Brian Ensor of Domaine de Chaberton said that most of the 55,000 cases of wine produced there stays in B.C.

Brian Ensor of Domaine de Chaberton said that most of the 55,000 cases of wine produced there stays in B.C.

Langley wine makers sceptical of provincial trade

Premiers have pledged to cut interprovincial trade barriers.

Langley vintners are somewhat sceptical about a pledge to improve trade in wine between Canada’s three largest provinces.

The governments of Ontario, Quebec, and B.C. released a joint statement this week pledging to work to improve online ordering and consumer awareness.

Interprovincial trade barriers for wine were among the issues at the recent Council of the Federation meeting of Canadian premiers in Whitehorse.

Historically, barriers have sometimes made it harder to sell wine, beer, or other products into other provinces than internationally.

“I’ve kind of got this wait and see attitude,” said Brian Ensor, general manager at the Domaine de Chaberton, Langley’s oldest winery at 25 years.

“We do have some clients from Ontario,” said Ensor. But not that many.

Domaine de Chaberton produces 55,000 cases a year, and is approximately the fifth largest winery in B.C., said Ensor.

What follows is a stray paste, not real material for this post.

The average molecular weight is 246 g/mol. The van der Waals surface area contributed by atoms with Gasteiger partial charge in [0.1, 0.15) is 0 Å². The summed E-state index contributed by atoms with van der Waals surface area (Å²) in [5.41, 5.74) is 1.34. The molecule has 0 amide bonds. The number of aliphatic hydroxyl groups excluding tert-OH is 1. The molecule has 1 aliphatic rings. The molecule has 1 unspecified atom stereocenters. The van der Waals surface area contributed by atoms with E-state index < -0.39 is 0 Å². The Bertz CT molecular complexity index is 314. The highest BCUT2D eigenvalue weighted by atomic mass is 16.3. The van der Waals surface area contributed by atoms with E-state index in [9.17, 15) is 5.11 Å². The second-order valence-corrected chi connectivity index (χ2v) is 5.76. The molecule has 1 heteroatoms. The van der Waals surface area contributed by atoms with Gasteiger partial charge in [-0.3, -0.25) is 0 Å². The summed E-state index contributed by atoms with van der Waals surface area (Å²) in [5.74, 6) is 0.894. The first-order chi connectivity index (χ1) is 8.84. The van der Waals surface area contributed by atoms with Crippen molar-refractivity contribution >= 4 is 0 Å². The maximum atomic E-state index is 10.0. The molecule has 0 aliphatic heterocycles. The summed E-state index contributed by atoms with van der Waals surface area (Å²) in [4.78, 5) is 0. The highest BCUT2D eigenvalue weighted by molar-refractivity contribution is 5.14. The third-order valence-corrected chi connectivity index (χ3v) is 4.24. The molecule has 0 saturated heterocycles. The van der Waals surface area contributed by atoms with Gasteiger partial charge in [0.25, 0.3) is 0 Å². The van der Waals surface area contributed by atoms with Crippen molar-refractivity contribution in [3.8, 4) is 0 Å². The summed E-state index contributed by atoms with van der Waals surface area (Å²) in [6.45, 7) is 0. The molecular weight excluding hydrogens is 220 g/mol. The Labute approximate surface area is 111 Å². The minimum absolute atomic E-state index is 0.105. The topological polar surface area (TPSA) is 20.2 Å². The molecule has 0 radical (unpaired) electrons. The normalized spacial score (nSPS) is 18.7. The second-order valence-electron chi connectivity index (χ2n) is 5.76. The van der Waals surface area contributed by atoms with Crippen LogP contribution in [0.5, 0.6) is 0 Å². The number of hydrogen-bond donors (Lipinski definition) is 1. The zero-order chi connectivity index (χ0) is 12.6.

But the vast majority of their product is sold right here in this province.

The main difference in selling to Ontario or Quebec will now be that wine can be shipped unaccompanied, rather than sent essentially by hand.

The premiers are also promising to expand the ability of wineries to list their product with the liquor distributors of each province.

But buyers in Ontario will still have to go through that province’s Liquor Control Board to order a case of B.C. wine, said Ensor.

James Cambridge, winemaker at BackYard Vineyard, also said not much wine is sent east as of yet.

“I don’t think anyone’ shad time to think about it,” he said of the proposed rule changes.

 

Langley Advance

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